It is no surprise the Brexit newsflow continues to dictate sudden fluctuations in the British pound.
This article is originally referred from FXTM Market Forecast.
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Although what is surprising is that despite there being less than six months remaining before the United Kingdom is scheduled to leave the European Union with minimal confidence a Brexit deal is close, investors still refuse to price into expectations the potential eventuality of a hard-Brexit.
The British Pound trading close to 1.32 at time of writing evokes memories of recent history where investors have been caught off guard by political risk events.
The historic outcome of the EU referendum in the first place springs to mind as an example of this, and with the clock ticking fast towards the deadline for a Brexit deal, investors should be more aware regarding potential downside risks in the Pound.
Investors seem to be content with optimism that a Brexit agreement will eventually be struck.
I think we just need to look at the events following the recent meeting in Salzburg and the defiant comments made by UK Prime Minister Theresa May after the summit to recognise that any optimism about a deal being close should be faint.
Even if a breakthrough in Brexit negotiations is eventually struck, the upside potential in the British Pound is limited to around 5%.
This is low in comparison to how fast the Pound could crash if hard-Brexit is the eventual outcome.
The Pound is at risk of crashing back down to the lower 1.20s if investors become frightened over hard-Brexit.
There are no shortages of reasons for investors to hold negative views on the British Pound.
The assertive comments from Theresa May following the failed Salzburg meeting that a no-deal Brexit is better than a Brexit with a bad deal heavily highlights how strained UK and EU relations have become during the long-winded negotiations.
The EU is obviously not wanting to provide UK officials any favours to prevent other populist parties around Europe gaining encouragement from leniency shown towards the UK, which suggests that Theresa May will continue to struggle against EU officials.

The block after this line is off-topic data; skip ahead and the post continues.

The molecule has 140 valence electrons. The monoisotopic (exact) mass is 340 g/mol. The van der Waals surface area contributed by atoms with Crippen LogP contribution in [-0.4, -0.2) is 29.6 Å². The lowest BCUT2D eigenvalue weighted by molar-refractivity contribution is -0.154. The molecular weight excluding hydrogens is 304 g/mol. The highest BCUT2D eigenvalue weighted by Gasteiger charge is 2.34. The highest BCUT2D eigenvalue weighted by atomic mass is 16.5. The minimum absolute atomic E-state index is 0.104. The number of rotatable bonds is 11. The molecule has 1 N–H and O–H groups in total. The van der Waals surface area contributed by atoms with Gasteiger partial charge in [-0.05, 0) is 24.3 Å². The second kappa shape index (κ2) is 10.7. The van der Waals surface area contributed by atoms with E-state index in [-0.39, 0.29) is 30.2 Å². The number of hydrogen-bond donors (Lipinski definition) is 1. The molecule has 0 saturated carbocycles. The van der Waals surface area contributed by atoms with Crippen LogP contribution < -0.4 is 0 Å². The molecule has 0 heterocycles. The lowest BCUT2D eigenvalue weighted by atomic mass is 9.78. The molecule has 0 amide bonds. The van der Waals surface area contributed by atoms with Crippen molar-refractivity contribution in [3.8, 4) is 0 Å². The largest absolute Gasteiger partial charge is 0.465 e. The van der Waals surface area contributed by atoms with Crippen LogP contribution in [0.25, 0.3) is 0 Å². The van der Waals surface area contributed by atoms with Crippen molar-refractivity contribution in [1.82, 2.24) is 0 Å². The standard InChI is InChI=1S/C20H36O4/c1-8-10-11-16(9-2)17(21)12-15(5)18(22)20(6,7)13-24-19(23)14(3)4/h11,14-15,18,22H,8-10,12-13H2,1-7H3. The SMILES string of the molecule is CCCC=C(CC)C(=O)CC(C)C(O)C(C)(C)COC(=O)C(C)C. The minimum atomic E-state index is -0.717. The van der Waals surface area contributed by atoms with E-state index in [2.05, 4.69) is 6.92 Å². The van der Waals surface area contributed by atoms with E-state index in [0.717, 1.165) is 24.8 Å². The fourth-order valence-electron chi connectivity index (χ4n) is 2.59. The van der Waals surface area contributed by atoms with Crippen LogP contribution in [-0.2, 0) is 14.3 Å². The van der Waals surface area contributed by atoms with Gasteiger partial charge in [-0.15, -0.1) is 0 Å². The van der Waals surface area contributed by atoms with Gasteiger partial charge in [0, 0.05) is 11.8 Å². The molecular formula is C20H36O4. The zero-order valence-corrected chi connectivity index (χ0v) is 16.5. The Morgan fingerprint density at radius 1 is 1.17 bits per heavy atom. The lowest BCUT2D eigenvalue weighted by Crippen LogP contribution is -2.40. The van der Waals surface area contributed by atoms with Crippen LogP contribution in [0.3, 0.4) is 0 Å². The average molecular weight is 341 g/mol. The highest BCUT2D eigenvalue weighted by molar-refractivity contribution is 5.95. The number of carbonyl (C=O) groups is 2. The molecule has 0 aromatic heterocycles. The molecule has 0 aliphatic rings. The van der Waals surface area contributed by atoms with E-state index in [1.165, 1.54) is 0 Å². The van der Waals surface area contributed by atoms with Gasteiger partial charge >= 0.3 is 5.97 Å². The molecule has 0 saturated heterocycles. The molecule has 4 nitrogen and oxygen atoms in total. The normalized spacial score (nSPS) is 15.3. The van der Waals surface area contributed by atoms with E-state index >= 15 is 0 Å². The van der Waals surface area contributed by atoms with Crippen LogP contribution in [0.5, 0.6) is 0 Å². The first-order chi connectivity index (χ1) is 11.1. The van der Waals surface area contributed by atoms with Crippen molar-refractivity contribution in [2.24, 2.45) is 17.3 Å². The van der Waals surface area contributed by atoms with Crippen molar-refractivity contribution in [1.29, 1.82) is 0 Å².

What is also not supporting Theresa May in her quest to secure a Brexit deal that is fair to those who voted to leave the EU two years ago is the ongoing and relentless speculation over a potential leadership challenge to her position.
Reports over another potential UK election refuse to go away and investors need to see stability with leadership positions at a time when it is common knowledge that the UK will go through a period of uncertainty.
The potential for a hostile Tory Party Conference for Theresa May early October might provide encouragement for investors to take profit on Pound positions.
All of the above doesn’t mean that there is no positive news out there for the Pound.
The problem with current valuations is that investors are not positioned, or prepared at all, for a potential hard-Brexit shock.
Positive news for the Pound includes the continuation of UK economic data defying worrying forecasts of what the outcome for the UK economy would be following the EU referendum shock, and the probability that the Bank of England (BoE) will remain ahead of the European Central Bank (ECB) and Bank of Japan (BoJ) when it comes to providing guidance on the possibility of higher interest rates.
The technical outlook for the GBPUSD is somewhat conflicted by how suddenly the Pound can shift in direction due to sensitivity around Brexit newsflow.
1.30 in the GBPUSD will continue to act as a strong psychological level for investors. Ambitious investors might continue to use the 1.30 level in the Pound to drive the currency towards 1.32/1.33.
The pair would need to conclude above 1.33 on a monthly basis to instil confidence that the GBPUSD can rally above 1.35 on a Brexit agreement outcome.
Otherwise, and while Brexit uncertainty remains, selling rallies in the British Pound will be tempting for investors.
A technical close below 1.30 would signal the potential for further declines in the Cable.
Original Source: FXTM Market Forecast